Canny Scots politicians act in the interests of their people – the rest of the UK hands food safety over to Capita
Public health minister Maureen Watt is celebrating the launch of Food Standards Scotland, which “will be a trusted source of food safety advice and nutritional guidance”.
News broke recently that Capita has taken over Britain’s Food and Environment Research Agency, after paying £20m for a 75% stake and despite a string of privatisation scandals and has outlined plans to almost double sales by making the unit’s work more commercial; Professor Tim Lang warns that no one will pay for evidence about food and biodiversity, or food and pesticide residues.
Professor Lang, who heads City University London’s food policy unit and advises Westminster and World Health Organisation, said: “I think it’s absolutely scandalous. This is selling the state, and the moment a state loses its access to science it’s in trouble.” He claimed many food policy experts shared his view but were unwilling to speak out about their concerns.
The Scotsman reports that the primary concern of the FSS is consumer protection – making sure that food is safe to eat, ensuring consumers know what they are eating and improving nutrition. It will also provide policy advice, keep consumers informed and ensure the enforcement of food regulations.
A new YouGov poll had shown shows that other than costs, the Scottish public is most concerned about making sure they and their families eat a healthy, balanced diet. This was followed by worries over food authenticity and concern over food safety.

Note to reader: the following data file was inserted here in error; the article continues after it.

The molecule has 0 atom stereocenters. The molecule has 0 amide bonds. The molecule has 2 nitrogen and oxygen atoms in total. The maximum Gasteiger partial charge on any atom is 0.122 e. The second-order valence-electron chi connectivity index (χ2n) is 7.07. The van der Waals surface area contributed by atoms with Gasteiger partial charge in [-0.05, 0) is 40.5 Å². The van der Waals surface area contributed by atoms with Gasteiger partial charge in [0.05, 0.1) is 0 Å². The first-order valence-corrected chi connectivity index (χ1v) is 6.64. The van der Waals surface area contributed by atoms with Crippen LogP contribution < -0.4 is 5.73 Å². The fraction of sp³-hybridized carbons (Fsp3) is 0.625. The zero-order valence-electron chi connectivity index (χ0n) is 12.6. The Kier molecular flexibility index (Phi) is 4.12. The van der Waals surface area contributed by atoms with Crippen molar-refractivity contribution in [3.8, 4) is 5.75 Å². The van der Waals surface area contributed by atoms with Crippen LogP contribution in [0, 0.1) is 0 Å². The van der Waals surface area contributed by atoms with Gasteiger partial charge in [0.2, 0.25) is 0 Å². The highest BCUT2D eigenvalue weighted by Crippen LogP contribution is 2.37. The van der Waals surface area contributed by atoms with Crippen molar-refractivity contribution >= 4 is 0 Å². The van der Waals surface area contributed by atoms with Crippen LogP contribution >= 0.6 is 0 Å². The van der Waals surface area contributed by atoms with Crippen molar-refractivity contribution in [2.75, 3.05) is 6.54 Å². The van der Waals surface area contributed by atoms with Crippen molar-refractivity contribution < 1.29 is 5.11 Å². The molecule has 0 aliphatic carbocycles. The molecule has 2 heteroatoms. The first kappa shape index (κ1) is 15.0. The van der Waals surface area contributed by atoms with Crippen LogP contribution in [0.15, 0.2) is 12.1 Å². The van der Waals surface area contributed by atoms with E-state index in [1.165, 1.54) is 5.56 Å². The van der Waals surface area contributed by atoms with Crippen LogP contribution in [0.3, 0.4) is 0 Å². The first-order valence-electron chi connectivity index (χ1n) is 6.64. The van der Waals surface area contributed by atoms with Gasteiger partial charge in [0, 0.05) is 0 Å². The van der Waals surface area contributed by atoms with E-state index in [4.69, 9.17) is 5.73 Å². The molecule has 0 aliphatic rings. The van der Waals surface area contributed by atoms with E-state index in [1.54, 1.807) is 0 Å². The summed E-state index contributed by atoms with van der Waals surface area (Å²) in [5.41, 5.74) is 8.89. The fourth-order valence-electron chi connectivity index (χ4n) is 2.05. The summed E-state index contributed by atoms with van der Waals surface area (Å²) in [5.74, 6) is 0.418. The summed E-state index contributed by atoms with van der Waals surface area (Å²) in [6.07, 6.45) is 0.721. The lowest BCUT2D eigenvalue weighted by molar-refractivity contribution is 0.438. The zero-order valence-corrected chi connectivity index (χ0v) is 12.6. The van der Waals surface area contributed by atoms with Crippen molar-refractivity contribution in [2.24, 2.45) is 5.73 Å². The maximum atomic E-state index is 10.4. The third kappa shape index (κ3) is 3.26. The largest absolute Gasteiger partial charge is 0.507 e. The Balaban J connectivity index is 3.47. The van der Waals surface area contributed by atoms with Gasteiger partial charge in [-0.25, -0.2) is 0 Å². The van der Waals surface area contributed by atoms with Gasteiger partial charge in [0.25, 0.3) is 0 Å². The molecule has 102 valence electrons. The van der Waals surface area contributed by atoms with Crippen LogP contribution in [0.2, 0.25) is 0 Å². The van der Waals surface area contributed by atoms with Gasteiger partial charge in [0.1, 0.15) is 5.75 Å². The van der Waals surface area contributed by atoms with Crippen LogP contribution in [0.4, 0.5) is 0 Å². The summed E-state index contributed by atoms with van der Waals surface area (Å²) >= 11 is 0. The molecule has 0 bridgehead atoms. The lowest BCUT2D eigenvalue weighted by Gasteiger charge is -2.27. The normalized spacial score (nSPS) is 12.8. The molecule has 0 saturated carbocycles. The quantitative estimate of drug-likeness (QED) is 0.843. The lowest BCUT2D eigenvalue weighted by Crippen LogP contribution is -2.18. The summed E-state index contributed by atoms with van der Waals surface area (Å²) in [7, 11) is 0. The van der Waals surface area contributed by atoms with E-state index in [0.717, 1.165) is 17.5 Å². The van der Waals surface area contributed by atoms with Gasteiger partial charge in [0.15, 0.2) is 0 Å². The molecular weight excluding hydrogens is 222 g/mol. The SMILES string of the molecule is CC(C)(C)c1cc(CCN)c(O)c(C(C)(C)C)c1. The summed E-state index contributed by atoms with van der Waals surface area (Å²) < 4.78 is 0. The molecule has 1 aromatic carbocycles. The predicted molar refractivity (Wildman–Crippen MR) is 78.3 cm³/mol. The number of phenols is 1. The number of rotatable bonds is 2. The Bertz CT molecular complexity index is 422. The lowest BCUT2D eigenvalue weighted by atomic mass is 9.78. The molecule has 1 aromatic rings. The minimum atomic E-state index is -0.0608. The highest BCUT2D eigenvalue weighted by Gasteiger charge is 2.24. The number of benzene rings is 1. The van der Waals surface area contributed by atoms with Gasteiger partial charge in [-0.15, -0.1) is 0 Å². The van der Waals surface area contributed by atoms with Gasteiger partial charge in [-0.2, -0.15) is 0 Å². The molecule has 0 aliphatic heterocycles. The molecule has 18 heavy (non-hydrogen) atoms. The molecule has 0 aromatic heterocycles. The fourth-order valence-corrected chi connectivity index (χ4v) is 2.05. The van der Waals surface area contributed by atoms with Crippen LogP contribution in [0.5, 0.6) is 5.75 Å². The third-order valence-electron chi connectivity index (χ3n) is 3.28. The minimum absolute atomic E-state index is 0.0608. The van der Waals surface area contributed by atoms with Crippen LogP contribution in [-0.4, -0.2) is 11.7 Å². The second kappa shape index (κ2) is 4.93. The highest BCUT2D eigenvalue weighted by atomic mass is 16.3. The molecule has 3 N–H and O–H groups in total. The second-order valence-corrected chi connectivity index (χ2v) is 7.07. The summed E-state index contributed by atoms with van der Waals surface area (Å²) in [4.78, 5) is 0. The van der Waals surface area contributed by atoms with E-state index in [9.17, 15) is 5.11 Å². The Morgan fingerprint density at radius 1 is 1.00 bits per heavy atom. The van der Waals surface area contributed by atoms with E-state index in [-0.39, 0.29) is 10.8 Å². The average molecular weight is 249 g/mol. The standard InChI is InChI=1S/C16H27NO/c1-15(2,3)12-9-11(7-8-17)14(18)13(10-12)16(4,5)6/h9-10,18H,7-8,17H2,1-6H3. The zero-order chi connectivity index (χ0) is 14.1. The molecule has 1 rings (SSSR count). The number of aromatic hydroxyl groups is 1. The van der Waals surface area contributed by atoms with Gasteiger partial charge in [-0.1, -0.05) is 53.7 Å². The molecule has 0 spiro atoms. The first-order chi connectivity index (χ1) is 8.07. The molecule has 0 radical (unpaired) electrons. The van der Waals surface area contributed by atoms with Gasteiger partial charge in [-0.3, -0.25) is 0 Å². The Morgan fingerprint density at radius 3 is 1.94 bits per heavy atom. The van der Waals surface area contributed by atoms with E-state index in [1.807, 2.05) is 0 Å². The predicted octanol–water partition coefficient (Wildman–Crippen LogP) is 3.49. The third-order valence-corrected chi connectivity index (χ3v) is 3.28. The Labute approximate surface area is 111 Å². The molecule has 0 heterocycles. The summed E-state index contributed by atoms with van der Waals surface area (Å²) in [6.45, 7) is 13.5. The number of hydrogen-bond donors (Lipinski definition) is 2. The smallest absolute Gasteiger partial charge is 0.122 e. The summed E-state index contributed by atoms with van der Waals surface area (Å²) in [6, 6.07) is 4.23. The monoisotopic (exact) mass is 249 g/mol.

Executive director of Which?, Richard Lloyd, said: “It’s important that Food Standards Scotland builds on the work of its predecessor and operates transparently as a strong, independent consumer champion. It’s vital that the new food agency tackles the challenges facing Scotland, including obesity rates, food poisoning and food fraud, putting the interests of Scottish consumers at its heart.”
FSS chief executive Geoff Ogle said that the new body “will provide a regime responsive to Scotland’s needs. Our focus will be on making decisions based on the food safety, labelling and nutrition issues that affect the Scottish public most directly.”
Another count on which Scotland is offering a more beneficial example to the British government.
Posted on April 2, 2015, in Admirable politician, Conflict of interest, Corporate political nexus, Democracy undermined, Economy, Environment, Finance, Food, Government, Health, Planning, Taxpayers' money, Vested interests and tagged Capita, Devolution, Food and Environment Research Agency, Food Standards Scotland, Professor Tim Lang. Bookmark the permalink. Leave a comment.